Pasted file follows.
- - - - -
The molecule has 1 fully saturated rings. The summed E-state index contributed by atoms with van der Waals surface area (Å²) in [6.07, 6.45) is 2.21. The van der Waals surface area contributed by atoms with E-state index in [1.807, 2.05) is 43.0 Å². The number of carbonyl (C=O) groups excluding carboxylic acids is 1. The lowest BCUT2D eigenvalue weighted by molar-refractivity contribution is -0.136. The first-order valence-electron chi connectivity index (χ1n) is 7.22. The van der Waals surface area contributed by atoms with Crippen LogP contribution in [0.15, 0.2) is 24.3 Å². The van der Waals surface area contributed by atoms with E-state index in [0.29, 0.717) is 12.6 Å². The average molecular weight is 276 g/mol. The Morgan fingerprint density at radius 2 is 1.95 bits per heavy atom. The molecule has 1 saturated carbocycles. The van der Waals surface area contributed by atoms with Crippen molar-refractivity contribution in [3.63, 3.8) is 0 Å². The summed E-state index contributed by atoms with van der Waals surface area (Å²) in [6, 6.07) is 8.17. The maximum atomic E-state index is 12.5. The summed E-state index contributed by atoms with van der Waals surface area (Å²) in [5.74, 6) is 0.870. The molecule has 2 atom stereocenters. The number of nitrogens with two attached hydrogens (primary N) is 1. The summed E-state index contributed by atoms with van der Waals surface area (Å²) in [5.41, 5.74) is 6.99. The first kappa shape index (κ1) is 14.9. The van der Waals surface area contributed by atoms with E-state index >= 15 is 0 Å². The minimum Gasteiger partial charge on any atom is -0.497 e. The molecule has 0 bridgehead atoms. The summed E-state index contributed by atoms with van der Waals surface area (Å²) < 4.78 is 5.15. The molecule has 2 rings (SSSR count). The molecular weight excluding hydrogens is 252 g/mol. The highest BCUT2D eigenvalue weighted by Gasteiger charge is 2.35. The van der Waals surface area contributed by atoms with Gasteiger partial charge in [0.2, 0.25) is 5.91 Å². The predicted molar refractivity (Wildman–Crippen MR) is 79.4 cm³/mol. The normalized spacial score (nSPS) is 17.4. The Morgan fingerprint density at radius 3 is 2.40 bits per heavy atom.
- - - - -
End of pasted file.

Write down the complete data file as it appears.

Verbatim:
The molecule has 1 fully saturated rings. The summed E-state index contributed by atoms with van der Waals surface area (Å²) in [6.07, 6.45) is 2.21. The van der Waals surface area contributed by atoms with E-state index in [1.807, 2.05) is 43.0 Å². The number of carbonyl (C=O) groups excluding carboxylic acids is 1. The lowest BCUT2D eigenvalue weighted by molar-refractivity contribution is -0.136. The first-order valence-electron chi connectivity index (χ1n) is 7.22. The van der Waals surface area contributed by atoms with Crippen LogP contribution in [0.15, 0.2) is 24.3 Å². The van der Waals surface area contributed by atoms with E-state index in [0.29, 0.717) is 12.6 Å². The average molecular weight is 276 g/mol. The Morgan fingerprint density at radius 2 is 1.95 bits per heavy atom. The molecule has 1 saturated carbocycles. The van der Waals surface area contributed by atoms with Crippen molar-refractivity contribution in [3.63, 3.8) is 0 Å². The summed E-state index contributed by atoms with van der Waals surface area (Å²) in [6, 6.07) is 8.17. The maximum atomic E-state index is 12.5. The summed E-state index contributed by atoms with van der Waals surface area (Å²) in [5.74, 6) is 0.870. The molecule has 2 atom stereocenters. The number of nitrogens with two attached hydrogens (primary N) is 1. The summed E-state index contributed by atoms with van der Waals surface area (Å²) in [5.41, 5.74) is 6.99. The first kappa shape index (κ1) is 14.9. The van der Waals surface area contributed by atoms with E-state index >= 15 is 0 Å². The minimum Gasteiger partial charge on any atom is -0.497 e. The molecule has 0 bridgehead atoms. The summed E-state index contributed by atoms with van der Waals surface area (Å²) < 4.78 is 5.15. The molecule has 2 rings (SSSR count). The molecular weight excluding hydrogens is 252 g/mol. The highest BCUT2D eigenvalue weighted by Gasteiger charge is 2.35. The van der Waals surface area contributed by atoms with Gasteiger partial charge in [0.2, 0.25) is 5.91 Å². The predicted molar refractivity (Wildman–Crippen MR) is 79.4 cm³/mol. The normalized spacial score (nSPS) is 17.4. The Morgan fingerprint density at radius 3 is 2.40 bits per heavy atom.